I saw something on the DIYnetwork last night. It was showing the evolution
of hand tools from hundreds of years ago to now. One interesting plane that
was showed was a new hand plane made in switzerland. It had a sole make of
laminated steel. It also had a variety of disposable blades. The blades
Apparently the thinking behind it was that cheap knockoffs of traditional
designs simply did not work well. And expensive, quality planes were beyond
the price range for many woodworkers. So this is supposedly a quality plane
made for a reasonable price.
Sounds like it might work. I just never heard of it or seen it. Maybe it is
only available in Europe and not the US.
Any comments or direct experiences anybody?
They appear to have block, smoothing, and rabbeting plane. They're not
particularly inexpensive. The availablility of carbide blades is
I noticed that the sides are fastened on with screws, making them
impossible to use on a shooting board.
The handles are plastic, which offends me for some reason.
I work for a Swiss company and travel there once or twice a year. I've
gone out looking for tools a few times but never came across any good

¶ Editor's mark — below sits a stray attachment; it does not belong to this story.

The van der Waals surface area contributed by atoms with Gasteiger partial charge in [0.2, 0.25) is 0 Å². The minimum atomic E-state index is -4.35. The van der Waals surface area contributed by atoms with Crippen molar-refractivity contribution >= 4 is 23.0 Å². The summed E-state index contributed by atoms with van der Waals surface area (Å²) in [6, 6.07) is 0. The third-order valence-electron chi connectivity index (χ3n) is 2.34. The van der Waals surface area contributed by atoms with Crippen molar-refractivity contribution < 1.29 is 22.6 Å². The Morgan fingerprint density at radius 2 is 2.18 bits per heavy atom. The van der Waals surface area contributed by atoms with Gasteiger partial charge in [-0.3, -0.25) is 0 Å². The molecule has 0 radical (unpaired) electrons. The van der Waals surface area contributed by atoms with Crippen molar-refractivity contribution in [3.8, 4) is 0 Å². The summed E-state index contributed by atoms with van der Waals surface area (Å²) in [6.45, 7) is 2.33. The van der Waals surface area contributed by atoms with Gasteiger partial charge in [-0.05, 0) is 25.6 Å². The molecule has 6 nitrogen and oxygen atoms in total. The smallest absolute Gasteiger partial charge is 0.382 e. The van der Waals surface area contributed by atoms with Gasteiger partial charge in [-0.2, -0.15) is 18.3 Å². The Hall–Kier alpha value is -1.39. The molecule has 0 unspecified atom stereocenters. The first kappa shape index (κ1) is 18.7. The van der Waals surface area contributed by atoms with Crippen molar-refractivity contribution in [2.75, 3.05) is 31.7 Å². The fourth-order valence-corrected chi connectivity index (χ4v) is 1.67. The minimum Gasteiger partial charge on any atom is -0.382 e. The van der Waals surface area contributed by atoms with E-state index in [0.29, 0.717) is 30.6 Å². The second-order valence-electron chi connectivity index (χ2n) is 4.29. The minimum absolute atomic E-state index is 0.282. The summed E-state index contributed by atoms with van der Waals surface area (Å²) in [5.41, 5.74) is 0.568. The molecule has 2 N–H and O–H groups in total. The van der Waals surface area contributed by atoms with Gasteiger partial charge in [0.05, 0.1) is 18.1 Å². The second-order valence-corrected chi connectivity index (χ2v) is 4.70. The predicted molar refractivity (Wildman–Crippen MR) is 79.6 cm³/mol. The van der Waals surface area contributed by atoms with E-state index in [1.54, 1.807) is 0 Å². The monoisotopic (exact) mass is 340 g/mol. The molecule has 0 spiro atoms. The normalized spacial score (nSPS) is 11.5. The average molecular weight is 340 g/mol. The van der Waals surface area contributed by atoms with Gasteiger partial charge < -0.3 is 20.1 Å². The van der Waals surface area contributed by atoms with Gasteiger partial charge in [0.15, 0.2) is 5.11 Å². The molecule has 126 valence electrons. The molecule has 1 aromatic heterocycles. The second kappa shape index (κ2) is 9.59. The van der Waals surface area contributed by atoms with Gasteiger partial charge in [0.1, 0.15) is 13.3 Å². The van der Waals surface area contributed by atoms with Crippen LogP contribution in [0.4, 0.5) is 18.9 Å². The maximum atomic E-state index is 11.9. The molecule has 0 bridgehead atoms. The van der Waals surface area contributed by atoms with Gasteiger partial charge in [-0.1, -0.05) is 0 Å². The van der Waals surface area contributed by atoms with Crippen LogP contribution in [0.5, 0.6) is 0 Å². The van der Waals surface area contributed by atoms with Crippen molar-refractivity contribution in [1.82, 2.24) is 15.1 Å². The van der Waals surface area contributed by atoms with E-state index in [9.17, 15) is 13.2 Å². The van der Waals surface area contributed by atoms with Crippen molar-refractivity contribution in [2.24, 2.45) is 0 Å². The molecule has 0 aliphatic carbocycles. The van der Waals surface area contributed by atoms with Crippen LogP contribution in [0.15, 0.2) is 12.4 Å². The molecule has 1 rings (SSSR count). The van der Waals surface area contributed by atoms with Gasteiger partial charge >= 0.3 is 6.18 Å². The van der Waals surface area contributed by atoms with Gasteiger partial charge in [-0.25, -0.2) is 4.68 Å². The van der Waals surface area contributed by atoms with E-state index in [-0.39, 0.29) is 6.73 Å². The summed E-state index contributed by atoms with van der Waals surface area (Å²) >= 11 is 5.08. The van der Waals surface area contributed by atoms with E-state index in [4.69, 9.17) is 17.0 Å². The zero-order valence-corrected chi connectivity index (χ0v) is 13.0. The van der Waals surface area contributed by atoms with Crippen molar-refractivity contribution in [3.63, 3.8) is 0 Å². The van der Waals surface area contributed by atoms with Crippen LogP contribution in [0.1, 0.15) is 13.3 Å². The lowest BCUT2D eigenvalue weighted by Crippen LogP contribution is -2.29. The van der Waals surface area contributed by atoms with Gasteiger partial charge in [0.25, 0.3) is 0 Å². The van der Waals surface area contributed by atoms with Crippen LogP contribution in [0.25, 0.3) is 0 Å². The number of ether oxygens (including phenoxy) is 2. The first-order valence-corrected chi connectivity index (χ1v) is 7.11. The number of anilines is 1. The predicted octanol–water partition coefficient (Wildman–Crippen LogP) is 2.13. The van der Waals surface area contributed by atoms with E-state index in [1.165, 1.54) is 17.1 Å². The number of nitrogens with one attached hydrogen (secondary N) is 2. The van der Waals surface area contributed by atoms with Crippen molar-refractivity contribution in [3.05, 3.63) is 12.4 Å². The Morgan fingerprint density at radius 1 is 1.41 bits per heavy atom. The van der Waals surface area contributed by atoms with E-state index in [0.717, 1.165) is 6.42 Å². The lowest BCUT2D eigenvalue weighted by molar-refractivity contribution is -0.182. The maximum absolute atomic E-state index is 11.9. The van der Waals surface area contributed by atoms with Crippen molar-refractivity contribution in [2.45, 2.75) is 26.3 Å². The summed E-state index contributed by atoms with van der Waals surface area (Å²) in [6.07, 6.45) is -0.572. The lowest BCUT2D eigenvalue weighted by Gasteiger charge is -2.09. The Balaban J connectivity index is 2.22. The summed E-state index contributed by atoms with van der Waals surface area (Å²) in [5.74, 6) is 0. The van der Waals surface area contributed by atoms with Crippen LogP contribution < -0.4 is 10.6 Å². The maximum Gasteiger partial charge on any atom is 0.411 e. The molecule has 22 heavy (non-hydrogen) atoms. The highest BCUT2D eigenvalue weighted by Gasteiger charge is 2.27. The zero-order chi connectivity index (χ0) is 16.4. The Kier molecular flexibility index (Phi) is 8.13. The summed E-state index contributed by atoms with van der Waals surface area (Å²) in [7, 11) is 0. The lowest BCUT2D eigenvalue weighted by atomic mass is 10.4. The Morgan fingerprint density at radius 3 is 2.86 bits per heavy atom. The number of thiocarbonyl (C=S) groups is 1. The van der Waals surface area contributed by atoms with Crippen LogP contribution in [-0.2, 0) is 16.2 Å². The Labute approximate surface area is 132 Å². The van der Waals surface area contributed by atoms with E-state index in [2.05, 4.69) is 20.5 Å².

shops. The company is sort of out in the sticks. I think someday I'll
come across that set of chisels and be a very happy man.
rali planes seem to review like this:
they work about as well as a moderately well tuned up stanley/bailey
plane, but no better and not much you can do to improve things. if you
buy rali's resharpenable blades and their sharpening jig you can get
the blade sharper than the disposables, which does help a little. the
big advantage to rali planes is the total simplicity of setting up, so
if you don't mind the expensive consumables and have no intention of
learning how to tune up/maintain planes and don't need really good
performance it might be for you.
Rali, they've been around for years (10-20 ish).
IMHO, they're no use for woodworking or neandering at all. The blades
are sharpened at the wrong angle and the planes aren't especially
rigid at holding them. When I can buy a cast iron bodied plane for
tuppence anyway, great new innovations in stamping it from sheetmetal
just don't have much to offer.
One thing they're _possibly_ useful for is that they also offer a
carbide blade, and this can make a useful block plane for work on some
man-made laminates that are so abrasive a carbon steel iron doesn't
last long in use against them.
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